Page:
September 15, 2018

LOOKER: Michael the Prophet
Starring Albert Finney, James Coburn, Susan Dey, Leigh Taylor Young, Dorian Harewood, Tim Rossovich, Terry Kiser, Darryl Hickman, Terri Welles. Directed by Michael Crichton. (1981/93 min). 


Review by Tiger the Terrible😺
For a guy who spent a good part of his career writing about the terrors of technology, the late Michael Crichton sure as hell benefited from it. His name is still most-associated with Jurassic Park, one of the most technically groundbreaking films of all time. The first film with completely convincing CGI, movies would never be the same afterwards. Ironically, Crichton himself once directed a film about CGI before anybody even knew what it was.

Of course, with Crichton at the helm, CGI is used for nefarious purposes. In 1981's Looker, Albert Finney plays Dr. Roberts, a plastic surgeon whose supermodel clients are being murdered one by one. He's a suspect at first, but that plotline essentially goes nowhere. Committed to protecting the last model still alive, Cindy (Susan Dey), Roberts discovers that Digital Matrix, a tech company owned by John Reston (James Coburn), is recreating computer-versions of these models for commercials designed to hypnotize viewers into submission, then killing the girls afterwards.

Directing his own screenplay, Crichton doesn't adequately explain why murdering the models is necessary for Reston's to achieve his agenda. In fact, it almost feels like a plot hole (though a deleted scene - included on this disc - offers a relatively simplistic explanation). Elsewhere, Looker is both conceptually intriguing and supremely silly. Though the film is obviously a product of its time, Crichton's prophetic ideas - and warnings - are probably more relevant in today's era of CG enhancement and photoshopping than they were back in 1981.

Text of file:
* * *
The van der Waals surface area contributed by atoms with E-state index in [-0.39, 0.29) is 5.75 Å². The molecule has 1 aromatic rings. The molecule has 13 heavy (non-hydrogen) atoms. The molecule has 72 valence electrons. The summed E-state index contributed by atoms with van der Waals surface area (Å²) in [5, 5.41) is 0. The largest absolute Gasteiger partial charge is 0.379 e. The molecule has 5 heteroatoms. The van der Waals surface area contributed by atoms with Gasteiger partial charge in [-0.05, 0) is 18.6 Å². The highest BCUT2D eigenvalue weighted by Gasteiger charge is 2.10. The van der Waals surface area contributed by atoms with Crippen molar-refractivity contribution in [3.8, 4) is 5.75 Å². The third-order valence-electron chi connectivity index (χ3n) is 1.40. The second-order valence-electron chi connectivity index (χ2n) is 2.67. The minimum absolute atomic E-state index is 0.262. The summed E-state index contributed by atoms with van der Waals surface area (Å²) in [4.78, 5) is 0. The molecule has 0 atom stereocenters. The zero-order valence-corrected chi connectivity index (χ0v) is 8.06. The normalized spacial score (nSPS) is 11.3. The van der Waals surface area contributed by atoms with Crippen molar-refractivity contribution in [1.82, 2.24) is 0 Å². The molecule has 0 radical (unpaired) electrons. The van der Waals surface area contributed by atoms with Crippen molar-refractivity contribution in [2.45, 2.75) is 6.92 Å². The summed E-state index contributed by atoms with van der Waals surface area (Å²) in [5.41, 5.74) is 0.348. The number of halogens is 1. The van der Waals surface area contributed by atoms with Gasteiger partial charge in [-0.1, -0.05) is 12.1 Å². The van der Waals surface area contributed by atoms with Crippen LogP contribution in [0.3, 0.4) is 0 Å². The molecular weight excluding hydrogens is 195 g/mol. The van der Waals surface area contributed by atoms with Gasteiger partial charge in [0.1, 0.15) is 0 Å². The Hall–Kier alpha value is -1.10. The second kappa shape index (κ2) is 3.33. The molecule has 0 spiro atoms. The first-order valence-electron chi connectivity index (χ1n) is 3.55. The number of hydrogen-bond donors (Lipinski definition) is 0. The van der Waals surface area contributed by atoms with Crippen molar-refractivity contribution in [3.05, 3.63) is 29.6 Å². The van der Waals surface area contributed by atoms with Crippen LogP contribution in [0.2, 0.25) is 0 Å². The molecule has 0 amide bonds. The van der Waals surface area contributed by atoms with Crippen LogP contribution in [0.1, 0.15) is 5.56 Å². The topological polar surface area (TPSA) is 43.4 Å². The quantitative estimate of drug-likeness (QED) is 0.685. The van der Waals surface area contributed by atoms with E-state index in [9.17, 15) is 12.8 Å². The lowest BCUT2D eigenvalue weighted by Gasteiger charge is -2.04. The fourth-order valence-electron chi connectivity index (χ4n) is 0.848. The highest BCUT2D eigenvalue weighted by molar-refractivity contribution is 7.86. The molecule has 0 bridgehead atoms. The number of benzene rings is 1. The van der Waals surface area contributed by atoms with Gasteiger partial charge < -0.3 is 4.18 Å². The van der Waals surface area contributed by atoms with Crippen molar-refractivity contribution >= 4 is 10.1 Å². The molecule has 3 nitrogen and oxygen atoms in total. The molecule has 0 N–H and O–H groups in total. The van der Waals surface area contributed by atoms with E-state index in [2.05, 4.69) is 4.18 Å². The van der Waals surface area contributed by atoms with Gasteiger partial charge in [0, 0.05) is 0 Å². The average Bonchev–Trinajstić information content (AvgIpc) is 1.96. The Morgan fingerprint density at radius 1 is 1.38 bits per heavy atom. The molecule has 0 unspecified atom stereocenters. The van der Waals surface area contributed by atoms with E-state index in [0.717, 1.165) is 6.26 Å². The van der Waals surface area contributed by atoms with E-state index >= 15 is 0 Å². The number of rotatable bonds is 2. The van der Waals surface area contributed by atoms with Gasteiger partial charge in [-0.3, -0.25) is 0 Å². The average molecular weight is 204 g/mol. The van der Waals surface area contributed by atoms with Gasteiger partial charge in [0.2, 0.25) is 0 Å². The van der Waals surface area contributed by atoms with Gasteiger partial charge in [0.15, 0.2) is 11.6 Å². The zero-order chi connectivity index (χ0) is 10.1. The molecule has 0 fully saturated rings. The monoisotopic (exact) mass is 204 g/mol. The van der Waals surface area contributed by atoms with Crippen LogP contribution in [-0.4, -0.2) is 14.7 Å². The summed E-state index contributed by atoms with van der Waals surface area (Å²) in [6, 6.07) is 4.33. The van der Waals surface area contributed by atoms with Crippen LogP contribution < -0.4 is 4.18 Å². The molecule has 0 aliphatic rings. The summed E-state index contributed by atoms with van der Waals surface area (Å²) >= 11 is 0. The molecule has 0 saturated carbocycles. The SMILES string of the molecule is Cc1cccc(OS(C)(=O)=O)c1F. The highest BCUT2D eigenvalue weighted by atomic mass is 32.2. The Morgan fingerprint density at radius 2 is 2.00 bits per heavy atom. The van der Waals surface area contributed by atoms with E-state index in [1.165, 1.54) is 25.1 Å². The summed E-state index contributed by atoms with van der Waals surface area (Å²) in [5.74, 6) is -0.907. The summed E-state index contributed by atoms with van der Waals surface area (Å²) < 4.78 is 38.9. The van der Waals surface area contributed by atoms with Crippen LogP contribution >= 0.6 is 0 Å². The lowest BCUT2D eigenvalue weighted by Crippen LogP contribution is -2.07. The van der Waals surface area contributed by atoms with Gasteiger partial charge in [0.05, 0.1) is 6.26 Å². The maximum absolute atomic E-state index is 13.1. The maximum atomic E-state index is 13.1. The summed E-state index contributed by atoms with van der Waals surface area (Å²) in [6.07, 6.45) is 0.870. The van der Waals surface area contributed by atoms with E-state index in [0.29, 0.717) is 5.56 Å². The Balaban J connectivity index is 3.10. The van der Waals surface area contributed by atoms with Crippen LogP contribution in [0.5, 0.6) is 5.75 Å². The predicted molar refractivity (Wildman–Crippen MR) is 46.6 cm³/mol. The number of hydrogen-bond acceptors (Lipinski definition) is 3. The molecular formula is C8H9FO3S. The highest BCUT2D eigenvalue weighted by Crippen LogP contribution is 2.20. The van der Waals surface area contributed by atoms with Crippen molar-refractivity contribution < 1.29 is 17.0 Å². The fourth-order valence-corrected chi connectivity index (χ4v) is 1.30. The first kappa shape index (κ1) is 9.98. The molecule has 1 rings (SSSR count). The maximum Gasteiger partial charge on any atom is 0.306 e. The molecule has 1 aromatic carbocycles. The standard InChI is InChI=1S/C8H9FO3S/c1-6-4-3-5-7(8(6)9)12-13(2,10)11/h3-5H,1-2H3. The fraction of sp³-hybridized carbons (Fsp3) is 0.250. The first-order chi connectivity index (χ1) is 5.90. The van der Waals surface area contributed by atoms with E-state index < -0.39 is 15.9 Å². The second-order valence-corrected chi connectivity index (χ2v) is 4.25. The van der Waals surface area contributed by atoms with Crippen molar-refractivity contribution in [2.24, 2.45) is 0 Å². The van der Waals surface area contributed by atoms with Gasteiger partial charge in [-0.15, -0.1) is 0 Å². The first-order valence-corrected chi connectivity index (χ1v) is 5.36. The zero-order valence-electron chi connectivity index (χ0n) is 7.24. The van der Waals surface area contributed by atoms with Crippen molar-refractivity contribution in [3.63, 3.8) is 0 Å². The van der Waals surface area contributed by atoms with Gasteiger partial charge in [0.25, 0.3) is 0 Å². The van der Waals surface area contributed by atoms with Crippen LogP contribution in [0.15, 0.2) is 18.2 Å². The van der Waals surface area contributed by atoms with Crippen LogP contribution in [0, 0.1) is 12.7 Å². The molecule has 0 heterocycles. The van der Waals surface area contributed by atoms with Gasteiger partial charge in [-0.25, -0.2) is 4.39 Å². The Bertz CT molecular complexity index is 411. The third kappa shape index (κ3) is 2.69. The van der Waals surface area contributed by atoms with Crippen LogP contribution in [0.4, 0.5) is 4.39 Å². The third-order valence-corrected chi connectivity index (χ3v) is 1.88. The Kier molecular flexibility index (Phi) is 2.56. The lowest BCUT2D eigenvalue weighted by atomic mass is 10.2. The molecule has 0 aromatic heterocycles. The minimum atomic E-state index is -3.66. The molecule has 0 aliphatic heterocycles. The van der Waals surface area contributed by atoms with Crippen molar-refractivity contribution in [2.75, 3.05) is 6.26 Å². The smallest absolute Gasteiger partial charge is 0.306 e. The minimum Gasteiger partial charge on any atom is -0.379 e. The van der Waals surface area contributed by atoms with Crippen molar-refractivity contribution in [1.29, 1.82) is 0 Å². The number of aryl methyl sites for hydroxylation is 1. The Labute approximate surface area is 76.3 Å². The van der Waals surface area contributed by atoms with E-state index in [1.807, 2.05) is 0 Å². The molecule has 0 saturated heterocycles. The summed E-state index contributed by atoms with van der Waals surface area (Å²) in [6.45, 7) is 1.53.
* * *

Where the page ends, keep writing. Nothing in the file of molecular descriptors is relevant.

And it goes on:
"Pew! Pew! Pew!"
On the other hand, some plot elements border on ridiculous, such as a prototype gun that uses light to disrupt the victim's perception of time. This leads to a few scenes that elicit chuckles, such as when Robert gets the crap beat out of him by Reston's henchman (NFL star Tim Rossovich, looking like he's having a good time), who uses the weapon to appear invisible. The film isn't helped by bland performances. Finney looks uncomfortable as an action hero, to say nothing of the romantic subplot between his character and Dey's. Even Coburn appears to be going through the motions.

Michael Crichton always had a knack for exploring the dark side of technology, though with the exception of the original Westworld, he did it more effectively as a novelist than a director. But while Looker is far from a forgotten classic, much of the technology that Crichton predicted has-since become reality. It's always interesting to revisit old films where the sci-fi tag may no longer apply.

INTRODUCTION BY MICHAEL CRICHTON - More like a retrospective interview with the director.

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